To worsen the situation, there are no standard hospitals, drugs and qualified medical personnel to take care of sick inmates. The medical centre I saw at the Nsukka Correctional Centre was not qualified to be called a “medical centre”. It was in a deplorable condition! One bed, no hospital equipments – infact, the medical centre was indeed a sham! Even when there is a need to take a sick inmate out of the prison yard for treatment in a hospital, there are no vehicles to do that. The case wouldn’t differ from other centres in the country; as most prisons have small clinics or sick bays which lack medicines and medical personnel, and in many centres, inmates have to pay for theirown medicines.

Also, though the inmates are exposed to skill acquisition programs like carpentry, weaving, barbing etc. The facilities are inadequate, if not lacking, which means that the skill acquisition workshops do not yield much fruit.

From the foregoing, it is evident that Nigerian Correctional Centres are a very unsavoury environment, and they actually breed and harden criminals. The dehumanizing state of the Nigeria prisons demonstrates a condition that cannot, effectively, guarantee the reformatory process of the inmates. The reason we often wake up to hear news of a prison break is because no sane person would love to be in that dungeon!

Various dehumanising nature in the prisons and lack of rehabilitation facilities makes the system to be incapable of refining its inmates. Ideally, the centres should serve every society as a reformatory, but only when the necessary things are in place, if not, the whole process will amount to wastage of human resources. In Nigeria, because the Correctional Service does not have the capacity to rehabilitate, it contributes very little or nothing to the development efforts in the country. However, if the inmates are reformed properly by subjecting them to dignifying human condition and made to be more responsive, then their contribution to the overall development in Nigeria could be felt upon their release.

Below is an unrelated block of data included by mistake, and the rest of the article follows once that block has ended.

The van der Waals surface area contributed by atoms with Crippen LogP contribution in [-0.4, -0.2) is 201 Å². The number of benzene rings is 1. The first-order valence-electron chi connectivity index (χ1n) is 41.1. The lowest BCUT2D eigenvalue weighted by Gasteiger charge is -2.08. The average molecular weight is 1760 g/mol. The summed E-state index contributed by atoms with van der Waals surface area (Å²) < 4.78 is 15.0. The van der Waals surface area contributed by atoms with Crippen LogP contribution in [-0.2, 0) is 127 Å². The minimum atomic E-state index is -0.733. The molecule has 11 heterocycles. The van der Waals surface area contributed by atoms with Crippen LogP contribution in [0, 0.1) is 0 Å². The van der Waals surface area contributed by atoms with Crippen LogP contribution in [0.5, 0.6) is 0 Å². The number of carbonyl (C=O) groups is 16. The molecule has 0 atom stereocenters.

In so doing, we might come to the realisation that treating prisoners better may actually yield better results than treating them like they don’t have any social value and human dignity.

Although prisoners have their rights revoked until they are released, however, prisoners still retain some rights. Prisoners enjoy basic rights that are protected in law. For example, they have the right to food and water, protection from assault and access to courts. They are legally entitled to contact family and loved ones, either via prison visits or over the phone and can write letters to whomever they choose once a while (as long as the letter adheres to certain rules).

Some of the rights of the prisoners include:

1. a) Inmates have the right to be free from inhuman conditions because these conditions constitute “cruel and unusual” punishment.

2. b) Inmates have the right to complain about prison conditions and voice their concerns about the treatment they receive. They also have a right of access to the courts to air these complaints.

3. c) Inmates are entitled to medical care and attention as needed to treat both short-term conditions and long-term illnesses. The medical care provided must be “adequate”

4. d) Inmates have the right to be free from racial segregation in prisons, except where necessary for preserving discipline and prison security etc…

Article 1 of the Universal Declaration on Human Rights states “all human beings are born free and equal in dignity and right…” This being the case, the respect and regard for individuals’ and peoples’ rights need be upheld at all times, in all places, irrespective of circumstances of birth, colour, race, political, cultural and religious differences.

This could be observed in the words of W.T Stace, who maintains that the general law of right is “be a person and respect others as persons”. In the light of this, inmates should be treated with respect as befits their dignity as human beings. This will go a long way to curb the cruel dehumanizing conditions they are subjected to.

Ezinwanne Onwuka, Cross River State.